I don’t think we are “saving the planet” in any meaningful sense, nor do I think our current thinking is apt to. A very large part of the problem, in my opinion, is our continued reliance on ideas which are not–and in most cases never have been–working. That is, I think, legitimately described as a pessimistic outlook. Nor do I think it realistic to imagine that our current efforts are going to “save the planet” nor that our better angels will awake in time to do it. I see our reliance on the old solutions as part of the problem.
But I am very bullish on there being a good outcome. I believe there is time to keep Gaia alive and well, despite the awful things we have been doing to Her here on Earth. My sense of urgency stems from knowing how long my solution will take and how quickly we seem to be moving toward true disaster.
I am also optimistic in thinking that some of us humans may succeed in “getting off,” and in doing so, will find themselves–or more accurately, their progeny–returned to a Garden of Eden. The details of such a transition deserve much greater explanation than I want to go into now, but suffice it to say I’m not making the statement casually.
I guess the clearest analogue to what happened with Bro would be imagining there were no coyotes in the woods that would notice him or that, even if there were, he’d have been able to hold his own against them–or perhaps that there would have never been a conflict. Those, in my mind, would have been best case scenarios, and hence optimistic.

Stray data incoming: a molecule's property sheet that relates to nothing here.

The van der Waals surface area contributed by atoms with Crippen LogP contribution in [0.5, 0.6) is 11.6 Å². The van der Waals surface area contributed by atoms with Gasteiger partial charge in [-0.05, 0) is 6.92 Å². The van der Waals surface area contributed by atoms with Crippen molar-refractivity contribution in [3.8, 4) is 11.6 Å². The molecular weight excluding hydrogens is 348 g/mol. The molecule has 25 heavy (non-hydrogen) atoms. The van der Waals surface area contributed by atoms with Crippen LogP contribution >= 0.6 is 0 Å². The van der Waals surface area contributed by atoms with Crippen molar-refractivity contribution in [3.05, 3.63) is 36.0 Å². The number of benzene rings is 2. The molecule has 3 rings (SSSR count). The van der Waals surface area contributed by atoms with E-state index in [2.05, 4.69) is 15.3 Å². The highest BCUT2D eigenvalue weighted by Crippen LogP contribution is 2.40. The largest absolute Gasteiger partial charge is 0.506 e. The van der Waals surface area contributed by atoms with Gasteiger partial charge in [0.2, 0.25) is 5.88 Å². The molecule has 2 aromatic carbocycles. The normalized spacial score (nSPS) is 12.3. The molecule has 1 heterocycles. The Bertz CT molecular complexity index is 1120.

But I don’t think they would have been realistic. The only way in which they may have been realistic is if coyotes are not familiar enough with cataracts to recognize Bro’s handicap and if his size was large enough to dissuade their temptation to attack. He is on the verge, size-wize.
The pessimistic view I did hold inspired great concern, prompting a request of extraordinary intervention from my good friend, Steve. Had I not been so pessimistic, I might not have called on Steve for his help. Without Steve looking for him, he might well have been discovered by coyotes before being found. Even that might have turned out okay, for Bro is not an obviously small or infirm dog, but it is not how I would have liked it to go. There was just too much risk.